What We Can Learn From The Death Of A 27-Year-Old Football Player
Yesterday, Tyler Sash was found dead in his hometown of Oskaloosa, Iowa.
At this moment, it remains unclear how the former Iowa Hawkeye, New York Giant and Super Bowl champion came to such an early end.
The Oskaloosa Police Department reportedly released the following statement:
Sash's death is under investigation, but no foul play is suspected.
And while the initial cause of the 27-year-old's death is most likely the first question on a lot of people's minds, it's not the most important one.
Despite playing just two years in the NFL, both with the New York Giants, Tyler Sash made a lasting impact on his former teammates and the organization as a whole.
Following the news of Sash's death, former Giants teammate Antrel Rolle was in a state of disbelief.
My prayers and condolences go out to @TSash family. This is heartbreaking. Feels like I am dreaming. I am literally hurting right now — Antrel Rolle (@antrelrolle26) September 8, 2015
Osi Umenyiora, who also played with Sash in New York, echoed similar sentiments.
RIP Tyler sash. Can't believe this news. Great guy pic.twitter.com/6nXVgj6G3i — Osi Umenyiora (@OsiUmenyiora) September 8, 2015
In a statement, the New York Giants said,
We were all deeply saddened today to hear of the passing of Tyler. Our thoughts and prayers go out to Tyler's family and friends and all the Hawkeyes he was so proud to represent.
Iowa's all-time leader in interception return yards was mourned just as, if not more, fervently by the Hawkeye community.
Paki O'Meara, a former college teammate, said,
To think of somebody that was so selfless and gave so much, such a good guy, I'm just really shocked.
Another teammate, Derrell Johnson-Koulianos, shared a heartfelt farewell on Twitter.
From the day we met all we talked about was making plays for Iowa and together we did. I'll love you forever brother. pic.twitter.com/KpwsGEu1oE — DJK (@DJKoulianos15) September 8, 2015
There will be no swift end to the shock and sadness over Tyler's death, but soon it will be time to address the elephant in the room.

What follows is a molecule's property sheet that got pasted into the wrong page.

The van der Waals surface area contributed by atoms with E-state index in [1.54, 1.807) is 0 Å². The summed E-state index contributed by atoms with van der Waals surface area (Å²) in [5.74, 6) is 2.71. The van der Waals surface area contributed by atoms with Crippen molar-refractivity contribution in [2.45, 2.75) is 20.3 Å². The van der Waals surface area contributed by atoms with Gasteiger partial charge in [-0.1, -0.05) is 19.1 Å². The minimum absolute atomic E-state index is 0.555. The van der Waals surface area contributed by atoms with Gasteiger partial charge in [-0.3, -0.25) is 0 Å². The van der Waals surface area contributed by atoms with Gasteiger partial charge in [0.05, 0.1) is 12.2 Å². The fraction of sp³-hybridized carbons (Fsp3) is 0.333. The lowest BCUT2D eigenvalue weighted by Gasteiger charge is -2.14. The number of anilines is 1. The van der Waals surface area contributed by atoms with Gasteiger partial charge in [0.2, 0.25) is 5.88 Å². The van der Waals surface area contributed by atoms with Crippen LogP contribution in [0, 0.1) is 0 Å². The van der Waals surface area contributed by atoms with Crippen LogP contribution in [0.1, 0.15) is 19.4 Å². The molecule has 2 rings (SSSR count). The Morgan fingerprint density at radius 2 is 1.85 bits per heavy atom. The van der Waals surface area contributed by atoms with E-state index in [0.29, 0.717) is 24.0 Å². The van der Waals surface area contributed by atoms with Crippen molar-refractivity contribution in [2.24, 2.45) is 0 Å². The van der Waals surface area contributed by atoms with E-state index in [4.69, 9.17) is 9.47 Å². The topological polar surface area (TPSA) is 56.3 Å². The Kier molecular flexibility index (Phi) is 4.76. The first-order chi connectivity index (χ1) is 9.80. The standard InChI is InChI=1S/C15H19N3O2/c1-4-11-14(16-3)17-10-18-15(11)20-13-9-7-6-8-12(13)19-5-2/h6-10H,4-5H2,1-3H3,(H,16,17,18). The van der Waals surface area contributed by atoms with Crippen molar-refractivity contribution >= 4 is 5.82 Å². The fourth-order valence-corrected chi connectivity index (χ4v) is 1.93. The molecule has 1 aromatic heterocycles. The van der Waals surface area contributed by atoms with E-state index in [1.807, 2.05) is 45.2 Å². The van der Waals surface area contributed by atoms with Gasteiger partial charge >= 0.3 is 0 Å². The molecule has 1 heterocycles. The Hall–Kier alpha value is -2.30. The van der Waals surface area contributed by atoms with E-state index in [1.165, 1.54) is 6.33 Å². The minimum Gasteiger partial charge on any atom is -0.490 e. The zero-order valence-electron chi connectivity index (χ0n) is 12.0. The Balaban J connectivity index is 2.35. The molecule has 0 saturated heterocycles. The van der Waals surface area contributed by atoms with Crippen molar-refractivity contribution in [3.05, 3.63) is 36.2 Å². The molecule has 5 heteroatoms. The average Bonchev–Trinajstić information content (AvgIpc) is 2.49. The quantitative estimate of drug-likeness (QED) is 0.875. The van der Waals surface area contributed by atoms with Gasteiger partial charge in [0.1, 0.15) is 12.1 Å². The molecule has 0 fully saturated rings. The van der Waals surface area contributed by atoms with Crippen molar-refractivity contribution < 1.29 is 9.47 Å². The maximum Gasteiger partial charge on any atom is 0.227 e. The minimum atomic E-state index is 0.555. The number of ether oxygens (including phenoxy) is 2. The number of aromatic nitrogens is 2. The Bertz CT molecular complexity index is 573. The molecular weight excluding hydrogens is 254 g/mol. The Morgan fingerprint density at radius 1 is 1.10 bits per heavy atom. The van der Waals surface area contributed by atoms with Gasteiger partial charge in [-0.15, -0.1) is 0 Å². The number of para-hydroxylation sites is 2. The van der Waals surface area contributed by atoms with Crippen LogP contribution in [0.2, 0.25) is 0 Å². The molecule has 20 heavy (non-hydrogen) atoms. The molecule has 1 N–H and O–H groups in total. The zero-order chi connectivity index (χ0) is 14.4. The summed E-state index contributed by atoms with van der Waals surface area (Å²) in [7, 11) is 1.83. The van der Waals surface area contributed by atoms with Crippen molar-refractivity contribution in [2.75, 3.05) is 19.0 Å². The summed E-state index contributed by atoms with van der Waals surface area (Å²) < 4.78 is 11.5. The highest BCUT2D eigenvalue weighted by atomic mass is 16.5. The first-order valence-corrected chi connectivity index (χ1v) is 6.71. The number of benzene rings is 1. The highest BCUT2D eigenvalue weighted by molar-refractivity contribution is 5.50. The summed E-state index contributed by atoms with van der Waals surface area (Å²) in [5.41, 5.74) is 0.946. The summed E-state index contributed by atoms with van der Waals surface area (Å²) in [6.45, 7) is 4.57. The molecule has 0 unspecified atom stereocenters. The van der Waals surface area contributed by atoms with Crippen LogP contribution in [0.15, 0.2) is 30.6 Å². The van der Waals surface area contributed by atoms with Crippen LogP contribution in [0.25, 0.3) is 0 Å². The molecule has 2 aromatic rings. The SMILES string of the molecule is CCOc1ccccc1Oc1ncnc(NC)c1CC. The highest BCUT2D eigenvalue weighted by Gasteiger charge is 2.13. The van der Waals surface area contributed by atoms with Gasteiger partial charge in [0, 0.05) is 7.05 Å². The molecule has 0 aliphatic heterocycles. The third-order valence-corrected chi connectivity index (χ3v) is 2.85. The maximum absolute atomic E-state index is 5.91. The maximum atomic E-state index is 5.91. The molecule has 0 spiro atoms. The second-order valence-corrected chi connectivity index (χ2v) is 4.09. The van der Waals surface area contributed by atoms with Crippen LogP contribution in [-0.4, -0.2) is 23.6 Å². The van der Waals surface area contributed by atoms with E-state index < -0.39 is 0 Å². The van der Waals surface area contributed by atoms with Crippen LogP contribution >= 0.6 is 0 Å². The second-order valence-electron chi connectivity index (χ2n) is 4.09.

Did Tyler Sash intentionally take his own life? If so, was it the sport he loved that drove him to do so?
I wonder if Tyler Sash's death is another one of those sad cases of suicide due to football concussions... #RIPSash — Uncle Drew (@drew_gray_33) September 8, 2015
Sash was a star safety for the Hawkeyes, racking up 13 interceptions and an Orange Bowl trophy during his time in Iowa City.
He also had one of the craziest interceptions in college football history.
In 2011, after forgoing his senior season at Iowa, Sash was selected in the sixth round by the New York Giants. During his rookie season, Sash helped the Giants to an upset victory over the Patriots in Super Bowl XLVI.
From there, though, Tyler Sash's story takes a sudden turn for the worse.
Before he was suspended for the first four games of the 2012 NFL season for taking Adderall, Tyler Sash texted Marc Morehouse of The Gazette -- an Iowa newspaper -- to explain why he took the drug and how angry he was at the situation he was now facing.
Reports suggest Sash was prescribed the drug to deal with the anxiety of public speaking.
Following the 2012 season, Sash was cut by the Giants. He would never play another down in the NFL.
In May 2014, the former Hawkeye was arrested and charged with public intoxication after he led police on a motorized scooter chase. Eventually, he ended up with a $65 fine. That incident caught the attention of the media, but the laundry list of ailments Sash had been dealing with as a direct result of hitting people for a living did not.
Tyler suffered at least two recorded concussions during his brief NFL career, one occurred just a week before that Super Bowl victory in the 2011 season.
Should he have even been on the field at Lucas Oil Stadium?
In addition to the bumps, bruises and long-lasting neurological effects of a football life, Sash also suffered failed business ventures.
The former Interdepartmental Studies major once said the NFL stood for "Not For Long," which now sounds like the cruelest irony.
Yesterday, The Gazette's Marc Morehouse recalled a conversation he had with Sash during his time at Iowa.
I asked Sash once what his major was. He laughed and said, 'football.' I laughed. I didn't like the answer, but I didn't tell him to throw down and anchor and get something out of it. I laughed and now I really hate everything about that answer.
Tyler Sash leaves behind family, friends and a girlfriend, but he also leaves behind so many questions we don't have the answers to.
If there's anything to be gained from this great loss, it's this: Football is a violent game that takes its toll on the mind and the body. Players, both present and future, would be wise to have exit strategies that provide for lives after they hang up their pads.
Unfortunately, the most important question isn't whether or not Tyler Sash deliberately took his own life; it's what can we do to prevent others from facing similar situations.
Citations: Where did Tyler Sash go? (The Gazette), Tyler Sash, former Giants, Hawkeyes safety, dies at 27 (ESPN), Tyler Sash Dead: 5 Fast Facts You Need to Know (Heavy), Tyler Sash, won Super Bowl with Giants, dead at 27 (Yahoo!)